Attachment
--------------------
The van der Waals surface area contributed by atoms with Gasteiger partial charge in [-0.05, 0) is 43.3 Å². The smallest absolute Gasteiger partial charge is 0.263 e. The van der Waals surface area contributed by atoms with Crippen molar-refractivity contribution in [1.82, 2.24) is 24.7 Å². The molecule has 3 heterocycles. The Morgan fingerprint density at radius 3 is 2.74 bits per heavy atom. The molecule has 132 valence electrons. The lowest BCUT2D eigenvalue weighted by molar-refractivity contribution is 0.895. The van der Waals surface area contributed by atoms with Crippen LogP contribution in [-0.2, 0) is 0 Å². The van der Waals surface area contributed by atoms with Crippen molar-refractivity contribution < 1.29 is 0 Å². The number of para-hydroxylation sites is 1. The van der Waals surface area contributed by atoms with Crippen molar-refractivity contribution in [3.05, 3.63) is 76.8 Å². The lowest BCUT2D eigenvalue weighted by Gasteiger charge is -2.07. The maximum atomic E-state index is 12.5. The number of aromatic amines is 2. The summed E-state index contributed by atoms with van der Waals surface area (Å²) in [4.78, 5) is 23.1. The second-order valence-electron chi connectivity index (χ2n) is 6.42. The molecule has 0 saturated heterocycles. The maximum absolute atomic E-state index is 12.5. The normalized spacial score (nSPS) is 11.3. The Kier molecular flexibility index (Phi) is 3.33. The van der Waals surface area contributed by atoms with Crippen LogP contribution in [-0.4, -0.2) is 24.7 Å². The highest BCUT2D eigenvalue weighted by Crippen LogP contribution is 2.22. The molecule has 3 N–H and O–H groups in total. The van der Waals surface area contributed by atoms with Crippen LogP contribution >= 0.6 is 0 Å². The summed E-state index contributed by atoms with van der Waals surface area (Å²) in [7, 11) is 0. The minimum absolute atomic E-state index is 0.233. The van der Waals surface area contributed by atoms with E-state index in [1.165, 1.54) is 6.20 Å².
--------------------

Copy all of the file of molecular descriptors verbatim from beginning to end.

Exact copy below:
The van der Waals surface area contributed by atoms with Gasteiger partial charge in [-0.05, 0) is 43.3 Å². The smallest absolute Gasteiger partial charge is 0.263 e. The van der Waals surface area contributed by atoms with Crippen molar-refractivity contribution in [1.82, 2.24) is 24.7 Å². The molecule has 3 heterocycles. The Morgan fingerprint density at radius 3 is 2.74 bits per heavy atom. The molecule has 132 valence electrons. The lowest BCUT2D eigenvalue weighted by molar-refractivity contribution is 0.895. The van der Waals surface area contributed by atoms with Crippen LogP contribution in [-0.2, 0) is 0 Å². The van der Waals surface area contributed by atoms with Crippen molar-refractivity contribution < 1.29 is 0 Å². The number of para-hydroxylation sites is 1. The van der Waals surface area contributed by atoms with Crippen molar-refractivity contribution in [3.05, 3.63) is 76.8 Å². The lowest BCUT2D eigenvalue weighted by Gasteiger charge is -2.07. The maximum atomic E-state index is 12.5. The number of aromatic amines is 2. The summed E-state index contributed by atoms with van der Waals surface area (Å²) in [4.78, 5) is 23.1. The second-order valence-electron chi connectivity index (χ2n) is 6.42. The molecule has 0 saturated heterocycles. The maximum absolute atomic E-state index is 12.5. The normalized spacial score (nSPS) is 11.3. The Kier molecular flexibility index (Phi) is 3.33. The van der Waals surface area contributed by atoms with Crippen LogP contribution in [-0.4, -0.2) is 24.7 Å². The highest BCUT2D eigenvalue weighted by Crippen LogP contribution is 2.22. The molecule has 3 N–H and O–H groups in total. The van der Waals surface area contributed by atoms with Crippen LogP contribution >= 0.6 is 0 Å². The summed E-state index contributed by atoms with van der Waals surface area (Å²) in [7, 11) is 0. The minimum absolute atomic E-state index is 0.233. The van der Waals surface area contributed by atoms with E-state index in [1.165, 1.54) is 6.20 Å².